Author(s): Yamamoto T
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Abstract It has been shown that an excitatory amino acid, such as glutamate and aspartate, plays an important role in the spinal nociceptive transmission. NMDA receptor is one of the receptors of excitatory amino acids. Glutamate is present in the terminals of small diameter primary afferent fibers, as well as in dorsal horn interneurons. It has been reported that NMDA receptor is not located postsynaptic to primary afferent input; rather it mediates excitation evoked by glutamate-releasing interneurons. Activation of chemosensitive afferents with chemical irritants generates a state of central sensitization in the spinal cord, and this hyperexcitability is blocked by NMDA antagonist. These data suggested that activation of chemosensitive afferents induces release of glutamate which activates NMDA receptor in dorsal horn interneurons, and that this NMDA receptor activation induces spinal sensitization. It has been suggested that this spinal sensitization plays an important role in the maintenance of neuropathic pain and hyperalgesia during inflammation. In the clinical trial, epidural administration of NMDA antagonist attenuated the level of allodynia in patients with postherpetic neuralgia. I think that spinal sensitization induced by NMDA receptor activation is the key mechanism to maintain neuropathic pain and hyperalgesia during inflammation.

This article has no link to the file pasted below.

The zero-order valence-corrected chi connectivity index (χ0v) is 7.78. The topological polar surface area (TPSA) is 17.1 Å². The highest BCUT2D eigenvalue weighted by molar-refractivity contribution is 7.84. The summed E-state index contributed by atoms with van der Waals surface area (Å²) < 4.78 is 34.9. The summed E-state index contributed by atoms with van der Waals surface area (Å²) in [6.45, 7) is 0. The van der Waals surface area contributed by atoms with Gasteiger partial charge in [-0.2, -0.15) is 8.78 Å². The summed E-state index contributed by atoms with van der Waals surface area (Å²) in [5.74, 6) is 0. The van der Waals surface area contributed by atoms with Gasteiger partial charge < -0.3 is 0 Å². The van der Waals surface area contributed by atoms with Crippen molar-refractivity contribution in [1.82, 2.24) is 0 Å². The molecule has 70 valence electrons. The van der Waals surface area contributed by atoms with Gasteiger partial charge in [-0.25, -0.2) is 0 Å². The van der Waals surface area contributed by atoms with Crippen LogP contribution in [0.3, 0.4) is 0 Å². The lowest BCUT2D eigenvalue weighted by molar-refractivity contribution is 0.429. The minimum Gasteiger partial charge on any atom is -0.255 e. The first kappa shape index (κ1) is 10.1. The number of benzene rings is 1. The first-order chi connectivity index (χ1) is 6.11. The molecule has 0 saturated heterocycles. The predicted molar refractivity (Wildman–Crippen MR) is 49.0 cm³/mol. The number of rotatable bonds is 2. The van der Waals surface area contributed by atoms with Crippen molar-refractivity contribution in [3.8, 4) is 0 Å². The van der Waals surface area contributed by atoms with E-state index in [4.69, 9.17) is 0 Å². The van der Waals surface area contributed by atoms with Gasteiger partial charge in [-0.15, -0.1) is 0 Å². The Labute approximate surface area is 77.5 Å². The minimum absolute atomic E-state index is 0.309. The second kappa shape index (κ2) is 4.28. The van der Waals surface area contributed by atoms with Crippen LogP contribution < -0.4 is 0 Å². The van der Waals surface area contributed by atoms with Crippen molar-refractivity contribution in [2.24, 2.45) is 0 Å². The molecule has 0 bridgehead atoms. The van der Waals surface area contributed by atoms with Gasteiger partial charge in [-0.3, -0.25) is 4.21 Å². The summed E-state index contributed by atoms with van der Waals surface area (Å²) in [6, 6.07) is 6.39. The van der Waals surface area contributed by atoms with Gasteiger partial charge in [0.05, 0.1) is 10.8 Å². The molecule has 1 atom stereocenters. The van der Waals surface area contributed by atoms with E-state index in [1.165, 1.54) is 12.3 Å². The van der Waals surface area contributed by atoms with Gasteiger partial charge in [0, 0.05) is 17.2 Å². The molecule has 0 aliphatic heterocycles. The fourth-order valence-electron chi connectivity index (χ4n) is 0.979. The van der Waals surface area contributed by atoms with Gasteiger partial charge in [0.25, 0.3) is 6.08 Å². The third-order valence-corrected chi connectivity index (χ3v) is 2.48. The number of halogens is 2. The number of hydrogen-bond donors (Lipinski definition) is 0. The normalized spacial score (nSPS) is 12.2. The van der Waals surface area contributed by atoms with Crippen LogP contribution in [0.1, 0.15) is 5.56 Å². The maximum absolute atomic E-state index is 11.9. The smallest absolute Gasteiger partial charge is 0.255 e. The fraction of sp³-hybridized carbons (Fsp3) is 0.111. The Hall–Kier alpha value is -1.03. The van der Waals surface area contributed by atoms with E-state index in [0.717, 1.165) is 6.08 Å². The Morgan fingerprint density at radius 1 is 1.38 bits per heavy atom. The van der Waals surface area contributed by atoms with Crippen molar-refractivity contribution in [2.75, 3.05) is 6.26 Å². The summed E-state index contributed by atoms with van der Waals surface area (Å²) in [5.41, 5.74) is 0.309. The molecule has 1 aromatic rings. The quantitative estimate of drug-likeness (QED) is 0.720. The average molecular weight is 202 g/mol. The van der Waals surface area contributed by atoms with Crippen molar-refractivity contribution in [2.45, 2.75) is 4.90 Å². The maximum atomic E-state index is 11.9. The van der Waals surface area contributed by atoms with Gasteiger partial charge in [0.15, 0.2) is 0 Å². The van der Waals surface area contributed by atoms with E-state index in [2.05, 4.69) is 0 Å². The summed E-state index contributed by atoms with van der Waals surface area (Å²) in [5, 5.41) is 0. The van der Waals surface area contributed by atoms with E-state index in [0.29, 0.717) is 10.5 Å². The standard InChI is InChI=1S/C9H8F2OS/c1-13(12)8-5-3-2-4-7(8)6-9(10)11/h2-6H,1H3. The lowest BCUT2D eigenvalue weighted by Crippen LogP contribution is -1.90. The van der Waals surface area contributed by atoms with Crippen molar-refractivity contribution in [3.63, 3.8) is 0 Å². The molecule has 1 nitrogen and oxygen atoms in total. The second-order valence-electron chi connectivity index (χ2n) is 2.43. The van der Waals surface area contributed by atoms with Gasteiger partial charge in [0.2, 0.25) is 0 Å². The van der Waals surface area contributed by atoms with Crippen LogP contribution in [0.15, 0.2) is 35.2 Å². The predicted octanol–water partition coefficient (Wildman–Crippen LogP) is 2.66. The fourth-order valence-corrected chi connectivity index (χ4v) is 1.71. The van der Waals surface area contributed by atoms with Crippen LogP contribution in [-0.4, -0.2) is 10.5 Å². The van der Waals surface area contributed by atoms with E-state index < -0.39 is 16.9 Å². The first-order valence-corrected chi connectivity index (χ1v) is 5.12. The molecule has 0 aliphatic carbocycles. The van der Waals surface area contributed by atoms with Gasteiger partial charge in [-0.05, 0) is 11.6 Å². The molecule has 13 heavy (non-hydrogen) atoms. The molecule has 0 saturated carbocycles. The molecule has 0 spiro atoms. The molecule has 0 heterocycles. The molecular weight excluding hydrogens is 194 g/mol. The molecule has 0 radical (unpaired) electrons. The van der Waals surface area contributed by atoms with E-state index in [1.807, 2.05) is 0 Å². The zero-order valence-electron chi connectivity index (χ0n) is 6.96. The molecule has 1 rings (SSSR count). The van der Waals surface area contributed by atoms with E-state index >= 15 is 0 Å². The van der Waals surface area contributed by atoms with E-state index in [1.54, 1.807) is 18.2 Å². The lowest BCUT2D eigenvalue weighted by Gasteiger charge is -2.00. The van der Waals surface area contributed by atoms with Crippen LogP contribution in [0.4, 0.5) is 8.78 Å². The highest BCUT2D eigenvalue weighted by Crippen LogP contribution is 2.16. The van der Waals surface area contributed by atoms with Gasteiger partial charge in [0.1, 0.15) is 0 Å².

This article was published in Masui
and referenced in International Journal of Neurorehabilitation